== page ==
The last day in Rome dawned bright, but soon gave way to rain. I wasn’t about to let the rain stop me, so with umbrella in hand, I set out in the direction of the Trevi Fountain. The rain got heavier and navigating the narrow streets full of people with umbrellas was hazardous. I forged on, turning down an even smaller side street until I came to the Trevi. Although less crowded than usual because of the weather, the view was marred by umbrellas. After a few minutes, I decided to seek shelter and a cappucino. Unfortunately, the rain did not abate and it had started to thunder, so at that point, lunch was my best bet. The little alleyway I was trying to walk down began to look like Charleston in the rain, with a virtual stream running down the middle. After lunch, the rain had slowed enough to leave, but my shoes were so wet, I decided to go back to the hotel to regroup.
As The Weather Channel promised, the rain stopped and the sun came out. I decided to wander to Monte Capitolino (Capitoline Hill), an area that I don’t recall having visited in the past. The walk took me along the Forum, again overwhelming me with the number of scenic views. Winding my way upward, I arrived at the central Piazza del Compidoglio that was designed by Michelangelo starting in 1536. The piazza is ringed with famous museums and contains some impressive sculptures. At that point, I was ready to call it a day, return to the hotel, and get ready for the evening.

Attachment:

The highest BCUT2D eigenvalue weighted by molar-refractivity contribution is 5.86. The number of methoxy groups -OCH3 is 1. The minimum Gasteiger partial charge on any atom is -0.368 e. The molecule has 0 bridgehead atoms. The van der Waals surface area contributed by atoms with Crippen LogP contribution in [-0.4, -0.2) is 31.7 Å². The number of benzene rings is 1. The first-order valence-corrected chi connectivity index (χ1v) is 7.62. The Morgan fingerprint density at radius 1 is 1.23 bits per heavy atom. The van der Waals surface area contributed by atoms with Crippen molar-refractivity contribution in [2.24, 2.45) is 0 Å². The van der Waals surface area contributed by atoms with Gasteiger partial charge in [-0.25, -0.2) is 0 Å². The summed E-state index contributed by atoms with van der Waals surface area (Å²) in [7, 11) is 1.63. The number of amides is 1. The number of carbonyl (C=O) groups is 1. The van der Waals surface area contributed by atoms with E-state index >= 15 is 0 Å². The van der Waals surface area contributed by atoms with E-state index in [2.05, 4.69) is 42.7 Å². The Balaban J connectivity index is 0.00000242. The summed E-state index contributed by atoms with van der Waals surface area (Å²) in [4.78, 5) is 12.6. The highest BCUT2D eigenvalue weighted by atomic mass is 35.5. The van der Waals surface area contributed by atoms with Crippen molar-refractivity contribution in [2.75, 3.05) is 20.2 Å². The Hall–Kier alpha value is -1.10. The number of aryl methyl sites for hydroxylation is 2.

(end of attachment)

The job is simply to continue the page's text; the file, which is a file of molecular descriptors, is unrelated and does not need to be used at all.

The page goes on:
The view from the top of our hotel, Hotel Forum, is irresistible, so I went to the bar for an aperitif before meeting friends from our tour group for dinner. Sunset is the time to be on the roof and this evening did not disappoint!
Patsy, Scott, and I decided to go to a restaurant that Natasha recommended in the Jewish Quarter, known for classic Roman dishes such as artichokes and zucchini blossoms. We shared both as appetizers; entreés selected included prawns and a fish I was not familiar with that was tasty, but had too many bones. I acted as sommelier and chose a wonderful 2009 Italian Pinot Noir that was an elegant, silky wine, perfectly suited to the foods.
Then it was back to the hotel to complete my packing in order to be ready to leave far too early the next morning.
This trip was organized and led by Natasha Herron and her husband, Massimiliano Sarrocchi. For more information about their tours, visit their website, Italy Discovered Tours. This trip is not for the faint of heart or weak of knees. The days can be long and the walking, most of it very hilly, is extensive. One of our group wore a high tech pedometer and reported that we averaged three to six miles per day. However, you will get an up close and personal view of beautiful towns and villages that are sometimes not included on tours and I can guarantee that you will eat and drink well and make some wonderful new friends.